We have designed and investigated hollow fiber membranes with various configurations and morphologies for water and salt recovery from highly concentrated sodium chloride (NaCl) via direct contact membrane distillation (DCMD) and crystallization. Three types of membranes were fabricated including single-layer polyvinylidene fluoride (PVDF), dual-layer hydrophobic-hydrophobic PVDF and dual-layer hydrophobic-hydrophilic PVDF/polyacrylonitrile (PVDF/PAN) membranes. Compared to dual-layer membranes, the single-layer PVDF membrane exhibited a superior wetting resistance as evidenced by its highest purity of product water (1.1-1.3μScm -1), smallest reduction of membrane permeability (17.7%), and almost complete recovery of membrane permeability after rinsing (99.1%). It was found that membrane pore size and morphology underneath the membrane surface play more important roles to mitigate membrane wetting as compared to membrane wall thickness. As a result, the single-layer membrane possessing a smaller pore size and a cellular mixed-matrix structure outperformed the dual-layer membranes with a globular morphology. The NaCl was recovered from the DCMD retentate solution by means of a cooling crystallizer operated under a batch mode. The supersaturated NaCl ions were uniformly configured into cubical shape crystals. Moreover, preliminary results revealed the feasibility of tailoring the ultimate crystal size distribution (CSD) by adjusting the degree of supersaturation of the crystallized solution through manipulation of the crystallizer cooling profile.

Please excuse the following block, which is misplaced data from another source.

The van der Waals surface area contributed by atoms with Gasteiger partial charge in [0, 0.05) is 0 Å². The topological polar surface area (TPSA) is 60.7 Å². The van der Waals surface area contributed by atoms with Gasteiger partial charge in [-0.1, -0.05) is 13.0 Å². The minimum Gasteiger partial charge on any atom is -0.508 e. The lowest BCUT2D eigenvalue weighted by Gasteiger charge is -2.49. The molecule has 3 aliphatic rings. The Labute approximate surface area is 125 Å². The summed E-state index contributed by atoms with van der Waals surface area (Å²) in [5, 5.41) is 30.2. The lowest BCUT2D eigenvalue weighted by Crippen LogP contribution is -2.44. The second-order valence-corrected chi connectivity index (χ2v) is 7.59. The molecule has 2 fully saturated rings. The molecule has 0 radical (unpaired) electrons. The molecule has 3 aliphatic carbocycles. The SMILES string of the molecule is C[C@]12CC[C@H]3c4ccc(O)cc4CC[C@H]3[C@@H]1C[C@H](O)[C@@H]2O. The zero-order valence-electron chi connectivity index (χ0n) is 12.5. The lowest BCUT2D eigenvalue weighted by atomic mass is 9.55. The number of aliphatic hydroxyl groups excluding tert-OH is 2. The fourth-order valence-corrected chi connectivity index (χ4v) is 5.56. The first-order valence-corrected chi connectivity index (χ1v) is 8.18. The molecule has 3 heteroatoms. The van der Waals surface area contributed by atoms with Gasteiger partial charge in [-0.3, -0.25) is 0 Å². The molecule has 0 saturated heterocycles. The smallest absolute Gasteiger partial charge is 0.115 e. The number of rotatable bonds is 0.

- Crystal size distribution
- Membrane distillation-crystallization
ASJC Scopus subject areas
- Physical and Theoretical Chemistry
- Materials Science(all)
- Filtration and Separation